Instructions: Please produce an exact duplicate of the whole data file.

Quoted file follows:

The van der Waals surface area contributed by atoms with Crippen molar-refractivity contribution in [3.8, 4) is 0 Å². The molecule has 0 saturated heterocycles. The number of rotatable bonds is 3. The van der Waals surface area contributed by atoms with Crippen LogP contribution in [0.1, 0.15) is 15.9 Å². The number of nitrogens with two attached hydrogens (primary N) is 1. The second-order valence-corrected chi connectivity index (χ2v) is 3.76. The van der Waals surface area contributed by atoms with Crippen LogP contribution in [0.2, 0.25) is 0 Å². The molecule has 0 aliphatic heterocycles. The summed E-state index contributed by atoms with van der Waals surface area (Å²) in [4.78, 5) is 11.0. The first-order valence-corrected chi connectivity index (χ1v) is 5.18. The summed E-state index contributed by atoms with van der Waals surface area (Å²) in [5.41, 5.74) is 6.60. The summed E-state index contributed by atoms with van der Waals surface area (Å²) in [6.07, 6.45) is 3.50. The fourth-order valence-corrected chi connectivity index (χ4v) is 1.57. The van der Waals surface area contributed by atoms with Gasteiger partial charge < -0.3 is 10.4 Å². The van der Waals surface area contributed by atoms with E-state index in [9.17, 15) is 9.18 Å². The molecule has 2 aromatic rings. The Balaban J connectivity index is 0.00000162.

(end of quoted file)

The van der Waals surface area contributed by atoms with Crippen molar-refractivity contribution in [3.8, 4) is 0 Å². The molecule has 0 saturated heterocycles. The number of rotatable bonds is 3. The van der Waals surface area contributed by atoms with Crippen LogP contribution in [0.1, 0.15) is 15.9 Å². The number of nitrogens with two attached hydrogens (primary N) is 1. The second-order valence-corrected chi connectivity index (χ2v) is 3.76. The van der Waals surface area contributed by atoms with Crippen LogP contribution in [0.2, 0.25) is 0 Å². The molecule has 0 aliphatic heterocycles. The summed E-state index contributed by atoms with van der Waals surface area (Å²) in [4.78, 5) is 11.0. The first-order valence-corrected chi connectivity index (χ1v) is 5.18. The summed E-state index contributed by atoms with van der Waals surface area (Å²) in [5.41, 5.74) is 6.60. The summed E-state index contributed by atoms with van der Waals surface area (Å²) in [6.07, 6.45) is 3.50. The fourth-order valence-corrected chi connectivity index (χ4v) is 1.57. The van der Waals surface area contributed by atoms with Gasteiger partial charge < -0.3 is 10.4 Å². The van der Waals surface area contributed by atoms with E-state index in [9.17, 15) is 9.18 Å². The molecule has 2 aromatic rings. The Balaban J connectivity index is 0.00000162.